DUAL finite state machine. When DUAL is run on the neighbourhood table and Topology table (more about them later), it will pick the best cost path and add this to the routing table as the successor route. All other routes will be checked to see iof they match the requirements to be a Feasible successor, if so they will be marked as such. In the case of the successor failing, DUAL will pick the next best Feasible successor and add that to the routing table. This requires no re computation, if no Feasible successor can be found then it will query the neighbouring routers for the route.

The Protocol dependent module deals with network layer protocol specific requirements. EIGRP can route multiple protocols, it is the IP-EIGRP module that is responsible for IP routing.

EIGRP Tables.

There are 2 tables that are specific to EIGRP, the “neighbour table” and the “topology table”.

The Neighbour table contains a list of every neighbour that the router knows about, along with details of things like, address, interface, hold time, sequence numbers, and round trip times.

The topology table contains a list of all the learnt destination address, and for each router that has advertised the network, the advertised distant for the path, plus feasible distant, as well as the next hop router address. (It is worth noting that routers will only advertised links in actually use to an upstream router, feasible successors are not advertised if they are not involved in forwarding traffic)

DUAL runs on these two tables to form entries to the IP routing table that is used to forward data packets.

EIGRP Packet types.

  • HELLO/ACK’s
  • Updates
  • Queries
  • Reply
  • Requests

Hello’s are sent generally as multicast, in an unreliably manor, the ACK (which is an empty hello message) is sent as unicast to the originator.

Updates that contain route information are usually sent as unicast, however updates that only contain link cost changes can be sent as multicast. Which ever method they are sent using the reliable method.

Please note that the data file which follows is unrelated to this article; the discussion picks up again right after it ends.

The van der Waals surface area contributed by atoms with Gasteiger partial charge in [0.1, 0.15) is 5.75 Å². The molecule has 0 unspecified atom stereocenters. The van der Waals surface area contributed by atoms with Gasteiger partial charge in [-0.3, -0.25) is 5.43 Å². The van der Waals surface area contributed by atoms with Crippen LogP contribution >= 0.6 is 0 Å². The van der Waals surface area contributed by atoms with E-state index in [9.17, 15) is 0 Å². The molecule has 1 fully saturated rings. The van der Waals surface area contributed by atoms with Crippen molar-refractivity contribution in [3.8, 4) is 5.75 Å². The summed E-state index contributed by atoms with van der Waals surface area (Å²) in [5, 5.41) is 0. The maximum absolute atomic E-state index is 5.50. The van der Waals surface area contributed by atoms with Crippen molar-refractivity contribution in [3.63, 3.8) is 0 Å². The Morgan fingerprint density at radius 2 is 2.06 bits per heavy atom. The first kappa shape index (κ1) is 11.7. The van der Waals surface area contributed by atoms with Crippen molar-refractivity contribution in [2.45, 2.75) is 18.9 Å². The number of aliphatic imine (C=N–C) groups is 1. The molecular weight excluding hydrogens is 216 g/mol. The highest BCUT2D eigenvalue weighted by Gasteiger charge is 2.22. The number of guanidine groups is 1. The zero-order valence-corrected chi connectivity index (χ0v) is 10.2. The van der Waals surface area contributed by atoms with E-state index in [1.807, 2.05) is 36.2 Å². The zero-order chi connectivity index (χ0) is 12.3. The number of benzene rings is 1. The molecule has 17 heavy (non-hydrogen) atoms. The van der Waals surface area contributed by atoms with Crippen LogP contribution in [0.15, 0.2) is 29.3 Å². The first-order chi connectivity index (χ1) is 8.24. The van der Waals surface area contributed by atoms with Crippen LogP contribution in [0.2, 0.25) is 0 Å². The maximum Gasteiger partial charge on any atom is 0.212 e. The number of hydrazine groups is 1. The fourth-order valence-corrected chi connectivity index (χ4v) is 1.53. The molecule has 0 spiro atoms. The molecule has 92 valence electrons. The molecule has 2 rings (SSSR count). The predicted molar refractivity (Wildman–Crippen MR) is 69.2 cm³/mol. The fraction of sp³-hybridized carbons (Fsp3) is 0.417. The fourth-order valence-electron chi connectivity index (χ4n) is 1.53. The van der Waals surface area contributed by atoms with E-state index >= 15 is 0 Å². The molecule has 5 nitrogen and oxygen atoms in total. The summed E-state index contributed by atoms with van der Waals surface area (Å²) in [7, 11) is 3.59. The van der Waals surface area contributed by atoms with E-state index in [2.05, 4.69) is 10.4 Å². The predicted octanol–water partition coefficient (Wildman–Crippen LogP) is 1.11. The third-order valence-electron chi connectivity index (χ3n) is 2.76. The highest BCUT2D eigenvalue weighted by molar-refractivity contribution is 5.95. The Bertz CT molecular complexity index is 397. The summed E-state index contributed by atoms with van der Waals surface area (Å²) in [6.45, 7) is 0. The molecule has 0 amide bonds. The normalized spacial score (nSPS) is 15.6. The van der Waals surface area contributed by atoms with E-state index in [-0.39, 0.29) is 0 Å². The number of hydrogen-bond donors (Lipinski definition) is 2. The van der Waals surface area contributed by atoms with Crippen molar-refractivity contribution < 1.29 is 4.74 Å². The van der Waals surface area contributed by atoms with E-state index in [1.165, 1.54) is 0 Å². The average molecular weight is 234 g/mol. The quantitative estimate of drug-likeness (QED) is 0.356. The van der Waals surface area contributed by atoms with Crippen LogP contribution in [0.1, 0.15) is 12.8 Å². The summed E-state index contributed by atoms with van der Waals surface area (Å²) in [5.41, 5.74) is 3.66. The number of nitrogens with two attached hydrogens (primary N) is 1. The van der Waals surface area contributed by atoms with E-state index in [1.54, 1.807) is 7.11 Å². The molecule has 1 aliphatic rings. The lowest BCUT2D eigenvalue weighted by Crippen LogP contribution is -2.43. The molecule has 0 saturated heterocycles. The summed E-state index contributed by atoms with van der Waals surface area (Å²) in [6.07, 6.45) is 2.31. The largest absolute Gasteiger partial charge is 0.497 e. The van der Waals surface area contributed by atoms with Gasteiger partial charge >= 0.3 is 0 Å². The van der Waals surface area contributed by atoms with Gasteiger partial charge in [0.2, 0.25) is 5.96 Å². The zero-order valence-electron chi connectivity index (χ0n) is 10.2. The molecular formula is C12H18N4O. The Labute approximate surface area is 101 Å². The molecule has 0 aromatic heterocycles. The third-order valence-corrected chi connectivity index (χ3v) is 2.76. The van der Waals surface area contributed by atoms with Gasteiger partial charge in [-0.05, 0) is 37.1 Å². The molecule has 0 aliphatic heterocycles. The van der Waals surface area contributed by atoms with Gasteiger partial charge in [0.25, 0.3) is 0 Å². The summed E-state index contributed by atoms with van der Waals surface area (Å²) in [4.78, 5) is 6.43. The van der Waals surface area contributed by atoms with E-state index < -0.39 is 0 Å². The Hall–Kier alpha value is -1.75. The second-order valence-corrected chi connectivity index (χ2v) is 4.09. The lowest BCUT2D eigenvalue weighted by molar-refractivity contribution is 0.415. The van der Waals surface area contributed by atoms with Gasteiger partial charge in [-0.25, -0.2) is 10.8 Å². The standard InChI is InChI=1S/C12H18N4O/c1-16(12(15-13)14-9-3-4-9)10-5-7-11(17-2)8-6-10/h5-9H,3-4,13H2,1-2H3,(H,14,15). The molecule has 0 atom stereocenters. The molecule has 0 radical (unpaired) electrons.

Queries are sent when a router loses the link to a destination and does now have a feasible successor in there topology, they will then queries all there connected neighbours to see if they have a path. Neighbours will reply is they have a successor to the destination, or if not will pass on the request to there neighbours.  Queries are multi-case replys unicast, both are treated as reliable traffic.

Requests are sent to nebighour routers to request specifice information (route server applications), they can be both multi-cast or unicast and are always set as unreliable.

Route tagging and Route states.

EIGRP is aware of internal and external routes, routes can be tagged to allow passing of information between EIGRP AS’s or when redistribution occurs between different routing protocols. (we will come back to tagging later) This allows from more controlled policy based routing.

Routes in EIGRP can be in one of two states. Passive which is good and means a route is stable in the topology. and Active when the router is forming a re-computation on the route. This would happen where there is no feasible successor and the router is having to query neighbouring routers. Ideally routes should almost never be in the active state.

Further reading

Eigrp intro cisco

Internetworking Technology Handbook EIGRP

Next time we will explore some of the terminology of EIGRP before running through the more common configuration and verification commands.

DevilWAH